According to the state comptroller’s office, the Tennessee Public Records Act only had two statutory exceptions when it was enacted in 1957. By 1988, a legislative committee reported there were 89 exceptions.
In its report released Tuesday, the comptroller’s Office of Open Records Counsel found that number has grown to include hundreds of exceptions in Tennessee Code.
“I will tell you, they are hodgepodge all over the Tennessee Code Annotated,” Jason Mumpower, comptroller’s office chief of staff, told a Senate committee Tuesday. “I think we found them all.”
Senate Speaker Randy McNally, R-Oak Ridge, and House Speaker Beth Harwell, R-Nashville, requested the list to evaluate which exemptions may need to be removed or placed in sunset, where lawmakers vote to let a law continue, change it or let it expire. The legislative leaders made the request after reporters asked them about the exemptions last year.
Out of the 538 exemptions, only two are now scheduled to sunset: Protections for investment records of higher education institutions, to sunset in July 2021; and some exceptions for police body camera footage, slated to sunset in July 2022, Mumpower said.
McNally said Sen. Ken Yager, a Kingston Republican, and Sen. Mike Bell, a Riceville Republican, will be thoroughly examining the report.
“They will be taking a deliberate and systematic approach to determine which exemptions can be put into sunset or removed from the code altogether,” McNally said in a statement. “I look forward to hearing all legislators’ ideas on how to eliminate any unnecessary, unneeded or redundant exemptions.”
Yager said he plans to form a subcommittee this legislative session to review the report and make recommendations for next session in January 2019, possibly including legislation.
“We should take a very careful approach to this and avoid any knee-jerk type of reaction,” Yager said.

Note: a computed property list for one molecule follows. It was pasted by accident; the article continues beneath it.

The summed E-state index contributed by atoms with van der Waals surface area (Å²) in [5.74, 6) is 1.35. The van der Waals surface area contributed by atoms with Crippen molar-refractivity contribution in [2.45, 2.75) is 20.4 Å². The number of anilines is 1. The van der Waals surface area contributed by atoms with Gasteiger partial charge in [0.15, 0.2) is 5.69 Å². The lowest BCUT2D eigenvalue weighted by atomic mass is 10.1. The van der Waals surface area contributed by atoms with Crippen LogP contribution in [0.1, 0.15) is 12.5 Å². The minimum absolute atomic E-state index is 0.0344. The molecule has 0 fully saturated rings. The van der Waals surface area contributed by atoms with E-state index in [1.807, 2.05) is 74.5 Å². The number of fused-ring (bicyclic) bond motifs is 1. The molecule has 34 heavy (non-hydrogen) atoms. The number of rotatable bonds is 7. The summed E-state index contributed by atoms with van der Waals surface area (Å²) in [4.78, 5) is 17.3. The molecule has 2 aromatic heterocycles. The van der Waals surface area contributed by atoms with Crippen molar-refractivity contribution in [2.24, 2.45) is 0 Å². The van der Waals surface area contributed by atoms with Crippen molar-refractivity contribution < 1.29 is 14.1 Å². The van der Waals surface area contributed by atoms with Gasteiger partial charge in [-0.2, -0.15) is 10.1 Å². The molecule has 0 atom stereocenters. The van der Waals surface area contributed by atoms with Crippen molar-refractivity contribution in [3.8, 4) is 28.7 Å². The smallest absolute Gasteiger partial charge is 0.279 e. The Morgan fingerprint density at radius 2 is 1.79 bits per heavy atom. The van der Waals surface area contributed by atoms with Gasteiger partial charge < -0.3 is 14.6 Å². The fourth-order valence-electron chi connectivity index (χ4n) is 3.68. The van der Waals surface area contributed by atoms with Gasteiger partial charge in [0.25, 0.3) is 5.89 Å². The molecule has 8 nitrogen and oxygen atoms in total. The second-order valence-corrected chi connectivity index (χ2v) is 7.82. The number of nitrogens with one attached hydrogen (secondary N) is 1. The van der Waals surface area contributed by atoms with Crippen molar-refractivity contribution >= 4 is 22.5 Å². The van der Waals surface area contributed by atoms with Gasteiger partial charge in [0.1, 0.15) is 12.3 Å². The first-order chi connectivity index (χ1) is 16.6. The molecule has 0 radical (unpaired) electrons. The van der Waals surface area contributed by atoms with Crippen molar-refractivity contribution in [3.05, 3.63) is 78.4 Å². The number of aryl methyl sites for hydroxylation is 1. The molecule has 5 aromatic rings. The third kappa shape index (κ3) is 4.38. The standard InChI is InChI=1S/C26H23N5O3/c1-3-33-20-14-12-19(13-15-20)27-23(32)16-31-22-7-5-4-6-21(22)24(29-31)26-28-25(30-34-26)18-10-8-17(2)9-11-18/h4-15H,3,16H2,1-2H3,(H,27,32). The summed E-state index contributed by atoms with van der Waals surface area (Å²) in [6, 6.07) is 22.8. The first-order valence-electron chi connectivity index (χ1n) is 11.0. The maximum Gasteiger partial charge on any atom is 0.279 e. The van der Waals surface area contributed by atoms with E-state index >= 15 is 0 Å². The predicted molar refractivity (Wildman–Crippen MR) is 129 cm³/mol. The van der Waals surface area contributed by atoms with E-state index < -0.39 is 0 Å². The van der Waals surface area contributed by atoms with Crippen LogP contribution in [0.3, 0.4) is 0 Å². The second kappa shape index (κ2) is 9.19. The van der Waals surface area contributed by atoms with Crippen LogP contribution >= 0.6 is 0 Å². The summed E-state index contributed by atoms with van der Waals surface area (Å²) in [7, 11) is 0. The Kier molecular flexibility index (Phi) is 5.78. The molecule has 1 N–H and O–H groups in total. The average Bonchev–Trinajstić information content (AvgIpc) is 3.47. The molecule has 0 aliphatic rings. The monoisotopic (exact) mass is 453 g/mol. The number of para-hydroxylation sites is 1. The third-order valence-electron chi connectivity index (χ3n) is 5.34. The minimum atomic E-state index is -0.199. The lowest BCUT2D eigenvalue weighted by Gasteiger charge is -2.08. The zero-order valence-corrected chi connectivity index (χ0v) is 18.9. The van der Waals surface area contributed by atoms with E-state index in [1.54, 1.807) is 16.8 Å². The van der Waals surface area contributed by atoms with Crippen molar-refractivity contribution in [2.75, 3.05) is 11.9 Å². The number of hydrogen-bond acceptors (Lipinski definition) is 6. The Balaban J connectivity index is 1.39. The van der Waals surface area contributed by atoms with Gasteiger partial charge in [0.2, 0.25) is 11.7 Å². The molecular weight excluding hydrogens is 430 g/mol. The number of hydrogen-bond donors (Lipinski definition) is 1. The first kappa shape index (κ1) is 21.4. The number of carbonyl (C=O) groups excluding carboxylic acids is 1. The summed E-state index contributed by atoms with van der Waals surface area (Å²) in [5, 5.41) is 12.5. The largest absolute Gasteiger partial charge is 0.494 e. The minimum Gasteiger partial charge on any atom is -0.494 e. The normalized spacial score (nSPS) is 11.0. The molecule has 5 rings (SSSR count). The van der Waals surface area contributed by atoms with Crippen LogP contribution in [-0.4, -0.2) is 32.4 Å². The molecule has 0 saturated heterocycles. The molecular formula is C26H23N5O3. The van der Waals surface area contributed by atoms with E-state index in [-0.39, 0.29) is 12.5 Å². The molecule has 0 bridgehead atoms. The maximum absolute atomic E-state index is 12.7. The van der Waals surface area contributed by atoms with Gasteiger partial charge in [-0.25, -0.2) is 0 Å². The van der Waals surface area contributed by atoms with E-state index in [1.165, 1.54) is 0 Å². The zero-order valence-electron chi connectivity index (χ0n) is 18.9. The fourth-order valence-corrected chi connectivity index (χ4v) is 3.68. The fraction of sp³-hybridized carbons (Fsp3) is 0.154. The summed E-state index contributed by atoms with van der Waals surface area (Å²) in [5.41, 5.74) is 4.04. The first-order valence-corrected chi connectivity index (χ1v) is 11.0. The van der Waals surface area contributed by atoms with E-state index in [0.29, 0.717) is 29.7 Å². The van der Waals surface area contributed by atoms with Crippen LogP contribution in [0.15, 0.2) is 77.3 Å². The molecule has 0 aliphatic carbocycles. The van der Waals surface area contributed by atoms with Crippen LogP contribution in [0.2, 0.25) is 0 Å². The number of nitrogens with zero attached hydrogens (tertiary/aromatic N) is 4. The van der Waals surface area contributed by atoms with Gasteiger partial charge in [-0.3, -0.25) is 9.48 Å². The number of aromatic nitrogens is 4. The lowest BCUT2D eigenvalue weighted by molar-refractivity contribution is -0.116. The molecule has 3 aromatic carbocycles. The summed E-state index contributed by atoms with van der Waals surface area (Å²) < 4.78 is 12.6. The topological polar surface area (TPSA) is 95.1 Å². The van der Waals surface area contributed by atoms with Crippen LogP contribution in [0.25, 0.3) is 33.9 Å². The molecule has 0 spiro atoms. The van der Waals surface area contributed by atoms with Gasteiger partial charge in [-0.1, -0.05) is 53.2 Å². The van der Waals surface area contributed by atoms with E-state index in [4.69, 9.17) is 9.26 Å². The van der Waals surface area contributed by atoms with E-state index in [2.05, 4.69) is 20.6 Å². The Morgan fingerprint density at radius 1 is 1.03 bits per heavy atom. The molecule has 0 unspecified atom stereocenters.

The report doesn’t include other exceptions that may be in Tennessee court rules, federal law, common law or agency rules.
Some exemptions are obvious, including Social Security numbers, financial routing codes and medical records of people treated at state or local government hospitals.
Others aren’t uniform. State employee job performance evaluations are exempt from public disclosure, but city and county employee evaluations are not, Mumpower said.
Some may be obsolete. One exemption requires 911 districts to keep unpublished phone numbers confidential, which traces back to a time when phone books were widely used. But 911 systems now receive numbers over a computer-aided dispatch system, so figuring out if the numbers are unpublished requires extensive research or cooperation from phone companies, Mumpower said.
The comptroller’s report does not make any recommendations.
Deborah Fisher, executive director of the Tennessee Coalition for Open Government, said the sheer volume of exemptions shows it’s not too hard to get one passed.
“Some of them make a lot of sense, but I think some of them do need review to see if they’re interfering with the public’s right to know what government is doing,” Fisher said.
The full report is available at comptroller.tn.gov/openrecords/pdf/20180119ExceptionsToTheTennesseePublicRecordsActFinal.pdf.
— Jonathan Mattise, The Associated Press